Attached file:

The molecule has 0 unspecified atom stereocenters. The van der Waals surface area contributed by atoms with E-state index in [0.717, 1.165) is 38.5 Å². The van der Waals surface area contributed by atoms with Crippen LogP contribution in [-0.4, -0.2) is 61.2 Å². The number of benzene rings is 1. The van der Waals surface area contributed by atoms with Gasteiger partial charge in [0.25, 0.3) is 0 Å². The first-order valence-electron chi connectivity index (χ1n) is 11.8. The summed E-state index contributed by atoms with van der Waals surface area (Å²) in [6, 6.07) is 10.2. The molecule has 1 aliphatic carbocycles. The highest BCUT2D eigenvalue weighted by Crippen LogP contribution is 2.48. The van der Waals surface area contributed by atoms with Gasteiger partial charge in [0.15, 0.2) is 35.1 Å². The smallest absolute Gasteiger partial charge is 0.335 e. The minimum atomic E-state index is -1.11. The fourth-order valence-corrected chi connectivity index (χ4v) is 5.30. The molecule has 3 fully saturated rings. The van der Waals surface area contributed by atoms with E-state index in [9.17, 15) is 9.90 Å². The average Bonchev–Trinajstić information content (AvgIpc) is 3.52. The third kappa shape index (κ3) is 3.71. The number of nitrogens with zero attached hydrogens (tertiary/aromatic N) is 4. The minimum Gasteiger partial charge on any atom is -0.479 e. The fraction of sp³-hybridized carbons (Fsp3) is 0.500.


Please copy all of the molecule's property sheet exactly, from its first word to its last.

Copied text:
The molecule has 0 unspecified atom stereocenters. The van der Waals surface area contributed by atoms with E-state index in [0.717, 1.165) is 38.5 Å². The van der Waals surface area contributed by atoms with Crippen LogP contribution in [-0.4, -0.2) is 61.2 Å². The number of benzene rings is 1. The van der Waals surface area contributed by atoms with Gasteiger partial charge in [0.25, 0.3) is 0 Å². The first-order valence-electron chi connectivity index (χ1n) is 11.8. The summed E-state index contributed by atoms with van der Waals surface area (Å²) in [6, 6.07) is 10.2. The molecule has 1 aliphatic carbocycles. The highest BCUT2D eigenvalue weighted by Crippen LogP contribution is 2.48. The van der Waals surface area contributed by atoms with Gasteiger partial charge in [0.15, 0.2) is 35.1 Å². The smallest absolute Gasteiger partial charge is 0.335 e. The minimum atomic E-state index is -1.11. The fourth-order valence-corrected chi connectivity index (χ4v) is 5.30. The molecule has 3 fully saturated rings. The van der Waals surface area contributed by atoms with E-state index in [9.17, 15) is 9.90 Å². The average Bonchev–Trinajstić information content (AvgIpc) is 3.52. The third kappa shape index (κ3) is 3.71. The number of nitrogens with zero attached hydrogens (tertiary/aromatic N) is 4. The minimum Gasteiger partial charge on any atom is -0.479 e. The fraction of sp³-hybridized carbons (Fsp3) is 0.500.